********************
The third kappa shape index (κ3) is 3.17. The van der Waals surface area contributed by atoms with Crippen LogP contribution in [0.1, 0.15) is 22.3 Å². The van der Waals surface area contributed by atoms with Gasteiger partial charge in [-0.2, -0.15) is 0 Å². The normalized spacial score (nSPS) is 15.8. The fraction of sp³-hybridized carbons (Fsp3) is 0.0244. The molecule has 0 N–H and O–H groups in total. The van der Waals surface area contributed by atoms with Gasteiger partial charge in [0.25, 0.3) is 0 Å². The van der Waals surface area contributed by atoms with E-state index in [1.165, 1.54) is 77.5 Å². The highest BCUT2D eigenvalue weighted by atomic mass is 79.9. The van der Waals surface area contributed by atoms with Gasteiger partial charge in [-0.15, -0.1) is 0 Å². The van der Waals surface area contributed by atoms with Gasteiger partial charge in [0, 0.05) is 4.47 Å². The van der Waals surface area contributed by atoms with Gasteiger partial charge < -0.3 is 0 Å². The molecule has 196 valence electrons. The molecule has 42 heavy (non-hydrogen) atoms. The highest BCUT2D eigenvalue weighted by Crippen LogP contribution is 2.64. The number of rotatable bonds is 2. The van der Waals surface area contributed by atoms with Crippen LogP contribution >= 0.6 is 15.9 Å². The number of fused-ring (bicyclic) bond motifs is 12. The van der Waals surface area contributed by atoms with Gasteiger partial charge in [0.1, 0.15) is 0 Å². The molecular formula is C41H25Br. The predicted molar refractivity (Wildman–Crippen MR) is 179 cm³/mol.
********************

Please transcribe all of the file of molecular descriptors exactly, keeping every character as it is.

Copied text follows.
The third kappa shape index (κ3) is 3.17. The van der Waals surface area contributed by atoms with Crippen LogP contribution in [0.1, 0.15) is 22.3 Å². The van der Waals surface area contributed by atoms with Gasteiger partial charge in [-0.2, -0.15) is 0 Å². The normalized spacial score (nSPS) is 15.8. The fraction of sp³-hybridized carbons (Fsp3) is 0.0244. The molecule has 0 N–H and O–H groups in total. The van der Waals surface area contributed by atoms with Gasteiger partial charge in [0.25, 0.3) is 0 Å². The van der Waals surface area contributed by atoms with E-state index in [1.165, 1.54) is 77.5 Å². The highest BCUT2D eigenvalue weighted by atomic mass is 79.9. The van der Waals surface area contributed by atoms with Gasteiger partial charge in [-0.15, -0.1) is 0 Å². The van der Waals surface area contributed by atoms with Gasteiger partial charge in [0, 0.05) is 4.47 Å². The van der Waals surface area contributed by atoms with Gasteiger partial charge < -0.3 is 0 Å². The molecule has 196 valence electrons. The molecule has 42 heavy (non-hydrogen) atoms. The highest BCUT2D eigenvalue weighted by Crippen LogP contribution is 2.64. The number of rotatable bonds is 2. The van der Waals surface area contributed by atoms with Crippen LogP contribution >= 0.6 is 15.9 Å². The number of fused-ring (bicyclic) bond motifs is 12. The van der Waals surface area contributed by atoms with Gasteiger partial charge in [0.1, 0.15) is 0 Å². The molecular formula is C41H25Br. The predicted molar refractivity (Wildman–Crippen MR) is 179 cm³/mol.